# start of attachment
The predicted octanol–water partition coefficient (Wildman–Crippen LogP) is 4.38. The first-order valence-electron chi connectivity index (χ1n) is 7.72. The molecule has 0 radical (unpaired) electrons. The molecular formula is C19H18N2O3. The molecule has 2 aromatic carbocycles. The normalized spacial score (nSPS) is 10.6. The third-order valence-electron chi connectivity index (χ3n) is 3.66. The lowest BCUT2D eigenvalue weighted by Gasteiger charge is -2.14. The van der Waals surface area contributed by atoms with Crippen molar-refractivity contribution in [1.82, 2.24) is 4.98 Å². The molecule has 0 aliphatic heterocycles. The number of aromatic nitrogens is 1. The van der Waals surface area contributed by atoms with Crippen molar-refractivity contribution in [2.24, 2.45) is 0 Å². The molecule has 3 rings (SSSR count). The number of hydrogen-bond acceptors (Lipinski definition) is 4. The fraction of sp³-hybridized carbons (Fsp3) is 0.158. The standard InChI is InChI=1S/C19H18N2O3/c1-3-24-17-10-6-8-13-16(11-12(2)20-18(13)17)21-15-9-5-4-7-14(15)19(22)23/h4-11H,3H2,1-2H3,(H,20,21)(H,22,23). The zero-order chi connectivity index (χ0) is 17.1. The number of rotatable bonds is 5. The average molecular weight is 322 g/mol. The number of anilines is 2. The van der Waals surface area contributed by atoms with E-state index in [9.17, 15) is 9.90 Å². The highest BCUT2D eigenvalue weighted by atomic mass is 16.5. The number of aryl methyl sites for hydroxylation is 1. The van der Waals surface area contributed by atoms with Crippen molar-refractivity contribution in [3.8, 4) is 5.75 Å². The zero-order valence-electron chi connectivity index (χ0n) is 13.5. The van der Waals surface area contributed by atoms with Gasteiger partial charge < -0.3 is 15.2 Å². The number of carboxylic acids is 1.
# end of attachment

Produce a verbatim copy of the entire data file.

The predicted octanol–water partition coefficient (Wildman–Crippen LogP) is 4.38. The first-order valence-electron chi connectivity index (χ1n) is 7.72. The molecule has 0 radical (unpaired) electrons. The molecular formula is C19H18N2O3. The molecule has 2 aromatic carbocycles. The normalized spacial score (nSPS) is 10.6. The third-order valence-electron chi connectivity index (χ3n) is 3.66. The lowest BCUT2D eigenvalue weighted by Gasteiger charge is -2.14. The van der Waals surface area contributed by atoms with Crippen molar-refractivity contribution in [1.82, 2.24) is 4.98 Å². The molecule has 0 aliphatic heterocycles. The number of aromatic nitrogens is 1. The van der Waals surface area contributed by atoms with Crippen molar-refractivity contribution in [2.24, 2.45) is 0 Å². The molecule has 3 rings (SSSR count). The number of hydrogen-bond acceptors (Lipinski definition) is 4. The fraction of sp³-hybridized carbons (Fsp3) is 0.158. The standard InChI is InChI=1S/C19H18N2O3/c1-3-24-17-10-6-8-13-16(11-12(2)20-18(13)17)21-15-9-5-4-7-14(15)19(22)23/h4-11H,3H2,1-2H3,(H,20,21)(H,22,23). The zero-order chi connectivity index (χ0) is 17.1. The number of rotatable bonds is 5. The average molecular weight is 322 g/mol. The number of anilines is 2. The van der Waals surface area contributed by atoms with E-state index in [9.17, 15) is 9.90 Å². The highest BCUT2D eigenvalue weighted by atomic mass is 16.5. The number of aryl methyl sites for hydroxylation is 1. The van der Waals surface area contributed by atoms with Crippen molar-refractivity contribution in [3.8, 4) is 5.75 Å². The zero-order valence-electron chi connectivity index (χ0n) is 13.5. The van der Waals surface area contributed by atoms with Gasteiger partial charge < -0.3 is 15.2 Å². The number of carboxylic acids is 1.